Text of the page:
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whose testimony can in any way be questioned. But though we have sufficient proof, independently of the Apostolic Fathers, there is no reason for our rejecting them altogether as useless. When the passages in their writings, which are supposed only from their resemblance to have been borrowed from corresponding passages in the Gospels, or other books, are brought forward, as usual, in the first instance, we are then indeed lost in uncertainty, whether such passages were borrowed from the New Testament, or not. But when we have already proved, that such books of the New Testament, as they are supposed to have quoted, were then in existence, and therefore might have been quoted by them, it becomes much more credible, that those books really were quoted by them. It is true, that, if the validity of a witness must be previously established by means, which prove of themselves what the witness is intended to prove, the importance of his evidence is thereby diminished. But in the present case we are not so much concerned with the obtaining of more evidence, which is quite unnecessary, as with shewing, that the testimony of the Apostolic Fathers, as far as it goes, is consistent with the evidence already
, produced. But there are some books of the New Testament, which the Apostolic Fathers, if their writings are genuine, have mentioned by name.
Clement of Rome, in his first Epistle to the Corinthians quotes a passage from St. Paul's first Epistle to the Corinthians, and calls it an 'Epistle of the blessed Paul the Apostle.'* Ignatius, in his Epistle to the Ephesians, refers them to the Epistle, which they had received from St. Paul, whom he calls · Paul the holy, the martyr.'† And in like manner Polycarp, in his Epistle to the Philippians, I reminds them of the Epistle, which they had received from St. Paul, whom he calls the blessed and renowned Paul.' These are references, such as we might expect from the Apostolic
, Fathers in their respective Epistles : and we may be satisfied, if they have afforded as much evidence, as under all circumstances might be reasonably expected.
Another very ancient writer, who was certainly born in the first century, is Papias, who though his testimony is confined to the Gospels of St. Matthew and St. Mark, the former of which he says was written in Hebrew, must not be omitted. This testimony is recorded in a fragment of the works of Papias, which Eusebius has preserved in his Ecclesiastical History.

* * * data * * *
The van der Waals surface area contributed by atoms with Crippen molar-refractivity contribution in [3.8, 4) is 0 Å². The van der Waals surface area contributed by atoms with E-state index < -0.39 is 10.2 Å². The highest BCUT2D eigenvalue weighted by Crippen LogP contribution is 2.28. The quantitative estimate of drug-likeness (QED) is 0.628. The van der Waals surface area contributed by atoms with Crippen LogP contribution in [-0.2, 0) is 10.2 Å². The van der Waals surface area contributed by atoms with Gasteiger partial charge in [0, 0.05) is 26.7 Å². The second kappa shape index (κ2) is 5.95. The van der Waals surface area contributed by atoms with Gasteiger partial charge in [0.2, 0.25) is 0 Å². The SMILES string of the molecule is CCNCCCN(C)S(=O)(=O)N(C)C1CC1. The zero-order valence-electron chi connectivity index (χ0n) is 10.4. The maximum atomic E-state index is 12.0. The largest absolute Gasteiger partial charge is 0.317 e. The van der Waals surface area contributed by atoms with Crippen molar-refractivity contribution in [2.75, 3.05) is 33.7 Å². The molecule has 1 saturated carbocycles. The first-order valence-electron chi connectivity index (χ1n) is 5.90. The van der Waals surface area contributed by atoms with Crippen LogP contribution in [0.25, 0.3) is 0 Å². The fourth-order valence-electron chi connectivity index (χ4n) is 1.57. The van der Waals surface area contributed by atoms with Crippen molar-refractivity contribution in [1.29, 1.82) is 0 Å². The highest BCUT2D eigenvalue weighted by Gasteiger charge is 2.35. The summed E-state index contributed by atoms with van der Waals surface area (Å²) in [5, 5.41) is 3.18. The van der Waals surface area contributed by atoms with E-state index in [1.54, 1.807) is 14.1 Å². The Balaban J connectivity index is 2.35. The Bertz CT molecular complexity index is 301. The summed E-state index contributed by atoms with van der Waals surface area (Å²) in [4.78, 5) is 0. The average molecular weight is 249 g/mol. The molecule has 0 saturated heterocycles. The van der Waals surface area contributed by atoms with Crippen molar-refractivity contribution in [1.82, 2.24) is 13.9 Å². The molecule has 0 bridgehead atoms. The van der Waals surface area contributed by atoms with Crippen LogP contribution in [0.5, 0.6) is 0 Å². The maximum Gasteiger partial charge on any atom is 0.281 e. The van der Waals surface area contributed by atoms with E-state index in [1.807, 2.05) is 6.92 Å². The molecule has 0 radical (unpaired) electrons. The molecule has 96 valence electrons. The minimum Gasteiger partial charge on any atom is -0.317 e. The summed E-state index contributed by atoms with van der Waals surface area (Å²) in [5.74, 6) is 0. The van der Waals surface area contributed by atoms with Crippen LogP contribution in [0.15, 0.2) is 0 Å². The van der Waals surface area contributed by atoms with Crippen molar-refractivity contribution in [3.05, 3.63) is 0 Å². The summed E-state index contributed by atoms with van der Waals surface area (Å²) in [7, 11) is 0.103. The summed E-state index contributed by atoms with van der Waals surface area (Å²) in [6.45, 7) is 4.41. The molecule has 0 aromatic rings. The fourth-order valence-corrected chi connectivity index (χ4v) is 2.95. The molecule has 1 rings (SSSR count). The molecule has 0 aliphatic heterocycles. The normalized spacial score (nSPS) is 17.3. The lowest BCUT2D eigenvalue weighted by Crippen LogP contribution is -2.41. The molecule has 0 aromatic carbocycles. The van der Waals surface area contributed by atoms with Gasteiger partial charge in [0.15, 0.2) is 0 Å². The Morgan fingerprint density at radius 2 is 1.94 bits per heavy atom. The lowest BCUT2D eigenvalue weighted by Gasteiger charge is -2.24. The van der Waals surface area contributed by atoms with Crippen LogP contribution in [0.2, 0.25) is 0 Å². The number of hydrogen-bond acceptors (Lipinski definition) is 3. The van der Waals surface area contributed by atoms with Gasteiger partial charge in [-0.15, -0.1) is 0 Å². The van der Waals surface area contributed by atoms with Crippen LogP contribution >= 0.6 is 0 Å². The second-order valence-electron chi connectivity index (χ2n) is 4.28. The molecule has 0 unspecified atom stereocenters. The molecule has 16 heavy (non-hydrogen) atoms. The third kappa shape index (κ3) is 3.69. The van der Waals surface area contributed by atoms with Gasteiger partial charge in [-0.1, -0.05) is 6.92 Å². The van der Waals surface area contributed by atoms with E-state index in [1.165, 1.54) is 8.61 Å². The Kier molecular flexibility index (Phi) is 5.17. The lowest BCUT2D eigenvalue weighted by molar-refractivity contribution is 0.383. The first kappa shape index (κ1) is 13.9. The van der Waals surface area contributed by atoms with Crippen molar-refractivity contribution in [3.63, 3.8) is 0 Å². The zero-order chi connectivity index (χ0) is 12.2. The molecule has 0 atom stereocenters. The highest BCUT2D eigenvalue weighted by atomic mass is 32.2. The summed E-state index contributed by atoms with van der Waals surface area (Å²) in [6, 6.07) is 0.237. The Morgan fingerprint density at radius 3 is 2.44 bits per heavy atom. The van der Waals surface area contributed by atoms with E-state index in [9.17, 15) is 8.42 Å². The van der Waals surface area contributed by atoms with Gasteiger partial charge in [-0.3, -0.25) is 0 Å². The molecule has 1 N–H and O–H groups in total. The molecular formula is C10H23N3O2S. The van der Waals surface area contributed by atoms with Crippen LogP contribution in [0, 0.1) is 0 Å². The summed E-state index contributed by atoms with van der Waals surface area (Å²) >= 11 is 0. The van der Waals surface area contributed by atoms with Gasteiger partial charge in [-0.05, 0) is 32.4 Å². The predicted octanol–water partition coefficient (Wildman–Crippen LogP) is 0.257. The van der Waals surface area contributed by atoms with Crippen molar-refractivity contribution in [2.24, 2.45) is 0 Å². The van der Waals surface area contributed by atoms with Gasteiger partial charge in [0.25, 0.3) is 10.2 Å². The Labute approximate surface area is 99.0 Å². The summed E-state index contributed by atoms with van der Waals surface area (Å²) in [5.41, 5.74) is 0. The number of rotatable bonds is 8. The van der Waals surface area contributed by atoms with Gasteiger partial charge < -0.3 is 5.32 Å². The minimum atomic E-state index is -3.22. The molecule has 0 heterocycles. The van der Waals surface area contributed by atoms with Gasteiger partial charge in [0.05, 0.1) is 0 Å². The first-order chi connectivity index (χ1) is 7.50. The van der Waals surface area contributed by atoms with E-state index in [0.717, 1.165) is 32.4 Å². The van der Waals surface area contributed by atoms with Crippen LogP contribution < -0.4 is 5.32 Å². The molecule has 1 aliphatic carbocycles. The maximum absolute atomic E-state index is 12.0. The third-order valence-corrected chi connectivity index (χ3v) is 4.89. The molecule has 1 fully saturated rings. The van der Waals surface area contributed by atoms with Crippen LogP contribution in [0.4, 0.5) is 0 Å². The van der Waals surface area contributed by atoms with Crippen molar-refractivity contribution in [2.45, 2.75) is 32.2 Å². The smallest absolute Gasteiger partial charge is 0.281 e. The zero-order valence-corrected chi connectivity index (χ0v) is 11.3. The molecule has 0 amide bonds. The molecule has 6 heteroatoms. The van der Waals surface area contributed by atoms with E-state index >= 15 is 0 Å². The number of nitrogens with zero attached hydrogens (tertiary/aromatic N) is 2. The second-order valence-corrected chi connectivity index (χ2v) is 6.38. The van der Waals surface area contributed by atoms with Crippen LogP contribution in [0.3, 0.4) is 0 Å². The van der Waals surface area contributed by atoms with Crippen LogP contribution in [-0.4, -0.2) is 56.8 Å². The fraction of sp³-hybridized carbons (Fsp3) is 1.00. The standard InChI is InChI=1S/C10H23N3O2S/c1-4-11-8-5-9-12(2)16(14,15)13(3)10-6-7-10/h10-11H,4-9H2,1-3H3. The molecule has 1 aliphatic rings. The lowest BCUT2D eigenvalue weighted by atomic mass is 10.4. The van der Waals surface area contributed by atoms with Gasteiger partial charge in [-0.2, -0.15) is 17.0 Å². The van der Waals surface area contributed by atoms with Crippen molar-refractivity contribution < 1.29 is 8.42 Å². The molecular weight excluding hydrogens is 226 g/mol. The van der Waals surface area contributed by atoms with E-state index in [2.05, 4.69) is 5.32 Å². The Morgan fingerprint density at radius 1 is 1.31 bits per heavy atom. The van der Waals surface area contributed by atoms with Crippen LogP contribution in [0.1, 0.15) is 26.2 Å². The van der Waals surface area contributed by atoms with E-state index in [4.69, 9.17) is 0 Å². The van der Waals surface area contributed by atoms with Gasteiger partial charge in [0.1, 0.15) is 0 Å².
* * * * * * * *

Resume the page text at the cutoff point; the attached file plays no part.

* Patres A postolici. ed. Cotelerii, Tom. I. p. 173. + Ibid. Tom. II. p. 15.
1 Ibid. ib. p. 185. Lib. iii. cap. 39.
There is one more writer, whom it has been usual to quote as evidence, for our four Greek Gospels, namely Justin Martyr. I have already quoted him as evidence for the book of Revelation, because his testimony on that book is clear and decisive. But I cannot consistently quote him as evidence for our four Greek Gospels, because the quotations, which he is supposed to have made from them, are involved in difficulties, which I have fully stated elsewhere, and which it is unnecessary to repeat. Nor is the loss of one witness to the authenticity of the Gospels a matter of any importance, when their authenticity has been already established beyond the possibility of doubt. Indeed the loss is more than compensated by the advantage, which is obtained in regard to the integrity of the Gospels; which integrity would materially suffer, if it were true, that Justin Martyr, instead of quoting from a Hebrew Gospel, like others, who were born in Palestine at the same period with himself, had derived his quotations from our Greek Gospels.
To the testimonies of Christian writers it has been usual also to add the testimonies of Jewish and heathen writers. But their testimony, as well as the testimony of ancient heretics, shall be reserved for the proof of credibility.
The external evidence for the authenticity of the New Testament requires no further illustration. In the next Lecture, therefore, which will be the last of the present series, I shall proceed to the internal evidence, which affords much matter of interesting and curious inquiry.
When external evidence has been produced for the authenticity of a work, the first question to be asked in regard to the internal evidence, is whether it agrees with the external. The internal evidence for the authenticity of any book, is deduced from the book itself. If the book contains nothing inconsistent with the notion, that it was written by the author to whom it is ascribed, or, in other words, if the contents of the book are such, that it might have been written by him, then the proof from external evidence, that it was written by him, not only remains unimpaired, but receives additional support from its agreement with the internal. If indeed the evidence, deduced from the contents of a work, goes no further, than to shew that it might have been written by the author assigned to it, it is internal evidence of the lowest kind ; it can only be applied in aid of the external evidence, and cannot establish the authenticity of a work by itself. But even such